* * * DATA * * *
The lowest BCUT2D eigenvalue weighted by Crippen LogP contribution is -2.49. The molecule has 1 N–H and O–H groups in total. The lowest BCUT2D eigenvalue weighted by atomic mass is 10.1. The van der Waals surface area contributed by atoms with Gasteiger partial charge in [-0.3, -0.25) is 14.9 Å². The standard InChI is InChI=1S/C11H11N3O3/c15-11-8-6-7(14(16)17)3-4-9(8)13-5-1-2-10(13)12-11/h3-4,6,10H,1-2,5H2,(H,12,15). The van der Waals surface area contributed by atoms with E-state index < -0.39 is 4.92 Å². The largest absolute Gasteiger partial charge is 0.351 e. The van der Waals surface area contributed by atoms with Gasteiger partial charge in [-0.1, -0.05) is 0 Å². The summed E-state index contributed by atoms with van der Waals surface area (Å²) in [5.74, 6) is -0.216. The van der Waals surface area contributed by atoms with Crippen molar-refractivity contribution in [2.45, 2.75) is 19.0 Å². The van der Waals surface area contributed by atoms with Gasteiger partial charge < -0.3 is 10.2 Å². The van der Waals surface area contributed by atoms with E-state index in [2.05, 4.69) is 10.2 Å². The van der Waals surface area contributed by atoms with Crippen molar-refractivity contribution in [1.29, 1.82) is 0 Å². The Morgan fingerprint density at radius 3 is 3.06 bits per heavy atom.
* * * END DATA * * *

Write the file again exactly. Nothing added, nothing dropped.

The lowest BCUT2D eigenvalue weighted by Crippen LogP contribution is -2.49. The molecule has 1 N–H and O–H groups in total. The lowest BCUT2D eigenvalue weighted by atomic mass is 10.1. The van der Waals surface area contributed by atoms with Gasteiger partial charge in [-0.3, -0.25) is 14.9 Å². The standard InChI is InChI=1S/C11H11N3O3/c15-11-8-6-7(14(16)17)3-4-9(8)13-5-1-2-10(13)12-11/h3-4,6,10H,1-2,5H2,(H,12,15). The van der Waals surface area contributed by atoms with E-state index < -0.39 is 4.92 Å². The largest absolute Gasteiger partial charge is 0.351 e. The van der Waals surface area contributed by atoms with Gasteiger partial charge in [-0.1, -0.05) is 0 Å². The summed E-state index contributed by atoms with van der Waals surface area (Å²) in [5.74, 6) is -0.216. The van der Waals surface area contributed by atoms with Crippen molar-refractivity contribution in [2.45, 2.75) is 19.0 Å². The van der Waals surface area contributed by atoms with Gasteiger partial charge < -0.3 is 10.2 Å². The van der Waals surface area contributed by atoms with E-state index in [2.05, 4.69) is 10.2 Å². The van der Waals surface area contributed by atoms with Crippen molar-refractivity contribution in [1.29, 1.82) is 0 Å². The Morgan fingerprint density at radius 3 is 3.06 bits per heavy atom.